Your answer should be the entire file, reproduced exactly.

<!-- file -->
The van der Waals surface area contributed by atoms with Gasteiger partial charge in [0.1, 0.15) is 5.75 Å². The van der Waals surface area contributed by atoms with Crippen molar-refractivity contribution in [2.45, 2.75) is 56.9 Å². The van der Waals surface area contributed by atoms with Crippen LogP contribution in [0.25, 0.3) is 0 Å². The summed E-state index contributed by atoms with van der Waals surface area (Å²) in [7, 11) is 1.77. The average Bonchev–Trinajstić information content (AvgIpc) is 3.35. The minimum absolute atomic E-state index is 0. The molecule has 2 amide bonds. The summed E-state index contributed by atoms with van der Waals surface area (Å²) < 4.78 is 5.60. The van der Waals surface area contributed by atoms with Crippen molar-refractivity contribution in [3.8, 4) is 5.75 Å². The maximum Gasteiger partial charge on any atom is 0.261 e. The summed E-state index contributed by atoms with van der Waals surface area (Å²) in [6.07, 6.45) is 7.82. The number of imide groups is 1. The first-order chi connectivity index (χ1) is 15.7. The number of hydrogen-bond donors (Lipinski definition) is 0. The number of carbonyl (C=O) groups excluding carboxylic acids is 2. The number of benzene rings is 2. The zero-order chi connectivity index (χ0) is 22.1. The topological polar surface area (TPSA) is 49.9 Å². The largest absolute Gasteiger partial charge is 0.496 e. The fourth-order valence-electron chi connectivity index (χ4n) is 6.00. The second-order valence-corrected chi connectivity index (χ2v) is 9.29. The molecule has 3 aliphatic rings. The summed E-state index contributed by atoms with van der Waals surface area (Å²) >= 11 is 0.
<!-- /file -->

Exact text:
The van der Waals surface area contributed by atoms with Gasteiger partial charge in [0.1, 0.15) is 5.75 Å². The van der Waals surface area contributed by atoms with Crippen molar-refractivity contribution in [2.45, 2.75) is 56.9 Å². The van der Waals surface area contributed by atoms with Crippen LogP contribution in [0.25, 0.3) is 0 Å². The summed E-state index contributed by atoms with van der Waals surface area (Å²) in [7, 11) is 1.77. The average Bonchev–Trinajstić information content (AvgIpc) is 3.35. The minimum absolute atomic E-state index is 0. The molecule has 2 amide bonds. The summed E-state index contributed by atoms with van der Waals surface area (Å²) < 4.78 is 5.60. The van der Waals surface area contributed by atoms with Crippen molar-refractivity contribution in [3.8, 4) is 5.75 Å². The maximum Gasteiger partial charge on any atom is 0.261 e. The summed E-state index contributed by atoms with van der Waals surface area (Å²) in [6.07, 6.45) is 7.82. The number of imide groups is 1. The first-order chi connectivity index (χ1) is 15.7. The number of hydrogen-bond donors (Lipinski definition) is 0. The number of carbonyl (C=O) groups excluding carboxylic acids is 2. The number of benzene rings is 2. The zero-order chi connectivity index (χ0) is 22.1. The topological polar surface area (TPSA) is 49.9 Å². The largest absolute Gasteiger partial charge is 0.496 e. The fourth-order valence-electron chi connectivity index (χ4n) is 6.00. The second-order valence-corrected chi connectivity index (χ2v) is 9.29. The molecule has 3 aliphatic rings. The summed E-state index contributed by atoms with van der Waals surface area (Å²) >= 11 is 0.